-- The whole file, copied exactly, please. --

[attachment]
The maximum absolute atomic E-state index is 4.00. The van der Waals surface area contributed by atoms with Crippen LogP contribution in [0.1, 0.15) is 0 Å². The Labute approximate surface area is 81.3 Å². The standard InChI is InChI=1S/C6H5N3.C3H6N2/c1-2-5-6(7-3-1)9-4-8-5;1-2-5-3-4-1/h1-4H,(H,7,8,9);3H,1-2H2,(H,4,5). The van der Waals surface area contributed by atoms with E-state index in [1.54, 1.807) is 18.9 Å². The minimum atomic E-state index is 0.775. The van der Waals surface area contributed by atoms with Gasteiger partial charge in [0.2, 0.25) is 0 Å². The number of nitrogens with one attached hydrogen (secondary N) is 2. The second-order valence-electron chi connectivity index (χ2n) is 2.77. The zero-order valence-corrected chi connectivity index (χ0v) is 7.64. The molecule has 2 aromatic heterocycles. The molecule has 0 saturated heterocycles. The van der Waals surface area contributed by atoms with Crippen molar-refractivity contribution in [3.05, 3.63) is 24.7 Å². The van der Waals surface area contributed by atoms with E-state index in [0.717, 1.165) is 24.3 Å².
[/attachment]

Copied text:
The maximum absolute atomic E-state index is 4.00. The van der Waals surface area contributed by atoms with Crippen LogP contribution in [0.1, 0.15) is 0 Å². The Labute approximate surface area is 81.3 Å². The standard InChI is InChI=1S/C6H5N3.C3H6N2/c1-2-5-6(7-3-1)9-4-8-5;1-2-5-3-4-1/h1-4H,(H,7,8,9);3H,1-2H2,(H,4,5). The van der Waals surface area contributed by atoms with E-state index in [1.54, 1.807) is 18.9 Å². The minimum atomic E-state index is 0.775. The van der Waals surface area contributed by atoms with Gasteiger partial charge in [0.2, 0.25) is 0 Å². The number of nitrogens with one attached hydrogen (secondary N) is 2. The second-order valence-electron chi connectivity index (χ2n) is 2.77. The zero-order valence-corrected chi connectivity index (χ0v) is 7.64. The molecule has 2 aromatic heterocycles. The molecule has 0 saturated heterocycles. The van der Waals surface area contributed by atoms with Crippen molar-refractivity contribution in [3.05, 3.63) is 24.7 Å². The van der Waals surface area contributed by atoms with E-state index in [0.717, 1.165) is 24.3 Å².